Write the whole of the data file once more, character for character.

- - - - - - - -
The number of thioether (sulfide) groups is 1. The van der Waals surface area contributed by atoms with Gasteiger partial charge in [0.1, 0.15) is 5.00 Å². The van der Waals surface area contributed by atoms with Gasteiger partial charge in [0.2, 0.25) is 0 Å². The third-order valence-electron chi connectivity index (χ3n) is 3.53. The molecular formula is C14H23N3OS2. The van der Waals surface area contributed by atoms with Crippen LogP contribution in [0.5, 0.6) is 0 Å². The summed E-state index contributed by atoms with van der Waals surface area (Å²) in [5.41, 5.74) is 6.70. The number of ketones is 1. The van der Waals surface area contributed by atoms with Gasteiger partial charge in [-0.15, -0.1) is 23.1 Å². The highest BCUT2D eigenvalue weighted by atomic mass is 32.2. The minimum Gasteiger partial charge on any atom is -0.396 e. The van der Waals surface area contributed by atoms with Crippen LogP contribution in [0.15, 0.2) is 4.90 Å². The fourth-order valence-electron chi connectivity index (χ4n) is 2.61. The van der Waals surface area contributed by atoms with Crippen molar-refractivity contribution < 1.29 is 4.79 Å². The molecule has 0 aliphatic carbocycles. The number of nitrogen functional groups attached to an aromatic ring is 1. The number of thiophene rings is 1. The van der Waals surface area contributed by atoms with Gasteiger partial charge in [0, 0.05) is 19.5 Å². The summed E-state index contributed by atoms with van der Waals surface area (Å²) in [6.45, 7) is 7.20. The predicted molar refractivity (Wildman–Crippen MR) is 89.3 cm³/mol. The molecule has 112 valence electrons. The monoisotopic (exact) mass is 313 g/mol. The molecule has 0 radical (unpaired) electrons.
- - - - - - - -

The number of thioether (sulfide) groups is 1. The van der Waals surface area contributed by atoms with Gasteiger partial charge in [0.1, 0.15) is 5.00 Å². The van der Waals surface area contributed by atoms with Gasteiger partial charge in [0.2, 0.25) is 0 Å². The third-order valence-electron chi connectivity index (χ3n) is 3.53. The molecular formula is C14H23N3OS2. The van der Waals surface area contributed by atoms with Crippen LogP contribution in [0.5, 0.6) is 0 Å². The summed E-state index contributed by atoms with van der Waals surface area (Å²) in [5.41, 5.74) is 6.70. The number of ketones is 1. The van der Waals surface area contributed by atoms with Gasteiger partial charge in [-0.15, -0.1) is 23.1 Å². The highest BCUT2D eigenvalue weighted by atomic mass is 32.2. The minimum Gasteiger partial charge on any atom is -0.396 e. The van der Waals surface area contributed by atoms with Crippen LogP contribution in [0.15, 0.2) is 4.90 Å². The fourth-order valence-electron chi connectivity index (χ4n) is 2.61. The van der Waals surface area contributed by atoms with Crippen molar-refractivity contribution < 1.29 is 4.79 Å². The molecule has 0 aliphatic carbocycles. The number of nitrogen functional groups attached to an aromatic ring is 1. The number of thiophene rings is 1. The van der Waals surface area contributed by atoms with Gasteiger partial charge in [0, 0.05) is 19.5 Å². The summed E-state index contributed by atoms with van der Waals surface area (Å²) in [6.45, 7) is 7.20. The predicted molar refractivity (Wildman–Crippen MR) is 89.3 cm³/mol. The molecule has 112 valence electrons. The monoisotopic (exact) mass is 313 g/mol. The molecule has 0 radical (unpaired) electrons.